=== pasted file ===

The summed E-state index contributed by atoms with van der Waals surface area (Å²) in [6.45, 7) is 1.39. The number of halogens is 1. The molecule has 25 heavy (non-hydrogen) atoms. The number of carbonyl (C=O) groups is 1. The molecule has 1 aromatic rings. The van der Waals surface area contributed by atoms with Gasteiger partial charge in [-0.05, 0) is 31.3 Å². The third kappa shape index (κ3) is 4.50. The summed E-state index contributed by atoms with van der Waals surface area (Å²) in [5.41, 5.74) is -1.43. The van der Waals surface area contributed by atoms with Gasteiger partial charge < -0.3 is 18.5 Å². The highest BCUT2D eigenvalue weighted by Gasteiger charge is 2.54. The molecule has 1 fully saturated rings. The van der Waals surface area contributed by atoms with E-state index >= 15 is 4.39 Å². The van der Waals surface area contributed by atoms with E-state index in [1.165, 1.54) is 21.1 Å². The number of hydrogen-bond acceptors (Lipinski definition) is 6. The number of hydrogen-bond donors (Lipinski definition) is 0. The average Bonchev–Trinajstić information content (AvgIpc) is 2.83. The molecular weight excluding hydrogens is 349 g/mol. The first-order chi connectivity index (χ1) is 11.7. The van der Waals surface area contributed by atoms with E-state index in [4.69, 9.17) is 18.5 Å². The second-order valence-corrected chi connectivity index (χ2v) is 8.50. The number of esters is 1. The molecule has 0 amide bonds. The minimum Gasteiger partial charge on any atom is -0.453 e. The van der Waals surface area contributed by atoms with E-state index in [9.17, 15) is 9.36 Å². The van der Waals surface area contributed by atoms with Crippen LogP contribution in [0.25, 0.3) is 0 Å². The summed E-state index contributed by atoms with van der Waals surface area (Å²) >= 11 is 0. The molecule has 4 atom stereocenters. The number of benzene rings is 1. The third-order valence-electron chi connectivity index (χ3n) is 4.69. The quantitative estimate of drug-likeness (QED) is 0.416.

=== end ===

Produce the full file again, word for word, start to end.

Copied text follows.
The summed E-state index contributed by atoms with van der Waals surface area (Å²) in [6.45, 7) is 1.39. The number of halogens is 1. The molecule has 25 heavy (non-hydrogen) atoms. The number of carbonyl (C=O) groups is 1. The molecule has 1 aromatic rings. The van der Waals surface area contributed by atoms with Gasteiger partial charge in [-0.05, 0) is 31.3 Å². The third kappa shape index (κ3) is 4.50. The summed E-state index contributed by atoms with van der Waals surface area (Å²) in [5.41, 5.74) is -1.43. The van der Waals surface area contributed by atoms with Gasteiger partial charge < -0.3 is 18.5 Å². The highest BCUT2D eigenvalue weighted by Gasteiger charge is 2.54. The molecule has 1 fully saturated rings. The van der Waals surface area contributed by atoms with E-state index >= 15 is 4.39 Å². The van der Waals surface area contributed by atoms with E-state index in [1.165, 1.54) is 21.1 Å². The number of hydrogen-bond acceptors (Lipinski definition) is 6. The number of hydrogen-bond donors (Lipinski definition) is 0. The average Bonchev–Trinajstić information content (AvgIpc) is 2.83. The molecular weight excluding hydrogens is 349 g/mol. The first-order chi connectivity index (χ1) is 11.7. The van der Waals surface area contributed by atoms with E-state index in [4.69, 9.17) is 18.5 Å². The second-order valence-corrected chi connectivity index (χ2v) is 8.50. The number of esters is 1. The molecule has 0 amide bonds. The minimum Gasteiger partial charge on any atom is -0.453 e. The van der Waals surface area contributed by atoms with E-state index in [9.17, 15) is 9.36 Å². The van der Waals surface area contributed by atoms with Crippen LogP contribution in [0.25, 0.3) is 0 Å². The summed E-state index contributed by atoms with van der Waals surface area (Å²) >= 11 is 0. The molecule has 4 atom stereocenters. The number of benzene rings is 1. The third-order valence-electron chi connectivity index (χ3n) is 4.69. The quantitative estimate of drug-likeness (QED) is 0.416.